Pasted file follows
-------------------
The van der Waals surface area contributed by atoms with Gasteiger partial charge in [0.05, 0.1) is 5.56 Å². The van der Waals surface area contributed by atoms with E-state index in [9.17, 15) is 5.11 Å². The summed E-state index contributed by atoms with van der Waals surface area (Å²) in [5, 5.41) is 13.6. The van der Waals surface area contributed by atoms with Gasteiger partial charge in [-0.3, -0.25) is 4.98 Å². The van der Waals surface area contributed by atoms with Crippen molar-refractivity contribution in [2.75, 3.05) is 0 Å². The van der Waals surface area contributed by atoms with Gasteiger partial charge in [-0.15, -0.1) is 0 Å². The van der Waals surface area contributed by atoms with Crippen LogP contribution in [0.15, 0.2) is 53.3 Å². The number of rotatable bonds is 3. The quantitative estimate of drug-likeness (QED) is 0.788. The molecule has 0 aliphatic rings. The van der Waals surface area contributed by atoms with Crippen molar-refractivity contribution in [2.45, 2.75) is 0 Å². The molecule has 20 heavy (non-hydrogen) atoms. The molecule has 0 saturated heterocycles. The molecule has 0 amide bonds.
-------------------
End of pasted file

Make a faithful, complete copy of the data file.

The van der Waals surface area contributed by atoms with Gasteiger partial charge in [0.05, 0.1) is 5.56 Å². The van der Waals surface area contributed by atoms with E-state index in [9.17, 15) is 5.11 Å². The summed E-state index contributed by atoms with van der Waals surface area (Å²) in [5, 5.41) is 13.6. The van der Waals surface area contributed by atoms with Gasteiger partial charge in [-0.3, -0.25) is 4.98 Å². The van der Waals surface area contributed by atoms with Crippen molar-refractivity contribution in [2.75, 3.05) is 0 Å². The van der Waals surface area contributed by atoms with Gasteiger partial charge in [-0.15, -0.1) is 0 Å². The van der Waals surface area contributed by atoms with Crippen LogP contribution in [0.15, 0.2) is 53.3 Å². The number of rotatable bonds is 3. The quantitative estimate of drug-likeness (QED) is 0.788. The molecule has 0 aliphatic rings. The van der Waals surface area contributed by atoms with Crippen molar-refractivity contribution in [2.45, 2.75) is 0 Å². The molecule has 20 heavy (non-hydrogen) atoms. The molecule has 0 saturated heterocycles. The molecule has 0 amide bonds.